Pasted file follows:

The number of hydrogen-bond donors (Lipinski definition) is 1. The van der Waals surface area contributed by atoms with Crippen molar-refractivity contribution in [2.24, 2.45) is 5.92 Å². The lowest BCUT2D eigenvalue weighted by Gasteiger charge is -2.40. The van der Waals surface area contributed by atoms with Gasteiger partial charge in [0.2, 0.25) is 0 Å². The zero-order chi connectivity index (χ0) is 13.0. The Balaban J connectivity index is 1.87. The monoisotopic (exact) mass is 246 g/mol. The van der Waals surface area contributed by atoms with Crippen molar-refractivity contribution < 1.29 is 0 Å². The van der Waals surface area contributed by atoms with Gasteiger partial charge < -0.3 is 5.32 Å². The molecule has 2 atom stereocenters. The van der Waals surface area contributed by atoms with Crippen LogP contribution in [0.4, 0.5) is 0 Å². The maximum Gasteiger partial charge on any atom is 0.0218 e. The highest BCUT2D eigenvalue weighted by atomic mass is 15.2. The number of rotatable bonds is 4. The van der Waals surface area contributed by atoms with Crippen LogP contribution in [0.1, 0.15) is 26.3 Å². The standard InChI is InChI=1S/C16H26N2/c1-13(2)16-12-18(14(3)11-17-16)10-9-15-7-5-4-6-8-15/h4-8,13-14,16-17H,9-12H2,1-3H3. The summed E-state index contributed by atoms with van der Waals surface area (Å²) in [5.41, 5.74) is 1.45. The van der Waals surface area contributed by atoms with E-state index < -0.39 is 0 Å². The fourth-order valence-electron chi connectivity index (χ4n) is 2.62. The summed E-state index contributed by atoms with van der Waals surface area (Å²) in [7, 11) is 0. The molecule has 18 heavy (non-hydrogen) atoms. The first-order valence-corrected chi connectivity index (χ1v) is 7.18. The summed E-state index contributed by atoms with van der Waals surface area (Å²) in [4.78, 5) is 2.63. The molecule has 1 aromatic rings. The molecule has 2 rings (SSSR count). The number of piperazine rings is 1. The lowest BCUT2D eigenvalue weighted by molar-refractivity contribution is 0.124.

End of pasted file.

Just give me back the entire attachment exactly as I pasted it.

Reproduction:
The number of hydrogen-bond donors (Lipinski definition) is 1. The van der Waals surface area contributed by atoms with Crippen molar-refractivity contribution in [2.24, 2.45) is 5.92 Å². The lowest BCUT2D eigenvalue weighted by Gasteiger charge is -2.40. The van der Waals surface area contributed by atoms with Gasteiger partial charge in [0.2, 0.25) is 0 Å². The zero-order chi connectivity index (χ0) is 13.0. The Balaban J connectivity index is 1.87. The monoisotopic (exact) mass is 246 g/mol. The van der Waals surface area contributed by atoms with Crippen molar-refractivity contribution < 1.29 is 0 Å². The van der Waals surface area contributed by atoms with Gasteiger partial charge < -0.3 is 5.32 Å². The molecule has 2 atom stereocenters. The van der Waals surface area contributed by atoms with Crippen LogP contribution in [0.4, 0.5) is 0 Å². The maximum Gasteiger partial charge on any atom is 0.0218 e. The highest BCUT2D eigenvalue weighted by atomic mass is 15.2. The number of rotatable bonds is 4. The van der Waals surface area contributed by atoms with Crippen LogP contribution in [0.1, 0.15) is 26.3 Å². The standard InChI is InChI=1S/C16H26N2/c1-13(2)16-12-18(14(3)11-17-16)10-9-15-7-5-4-6-8-15/h4-8,13-14,16-17H,9-12H2,1-3H3. The summed E-state index contributed by atoms with van der Waals surface area (Å²) in [5.41, 5.74) is 1.45. The van der Waals surface area contributed by atoms with E-state index < -0.39 is 0 Å². The fourth-order valence-electron chi connectivity index (χ4n) is 2.62. The summed E-state index contributed by atoms with van der Waals surface area (Å²) in [7, 11) is 0. The molecule has 18 heavy (non-hydrogen) atoms. The first-order valence-corrected chi connectivity index (χ1v) is 7.18. The summed E-state index contributed by atoms with van der Waals surface area (Å²) in [4.78, 5) is 2.63. The molecule has 1 aromatic rings. The molecule has 2 rings (SSSR count). The number of piperazine rings is 1. The lowest BCUT2D eigenvalue weighted by molar-refractivity contribution is 0.124.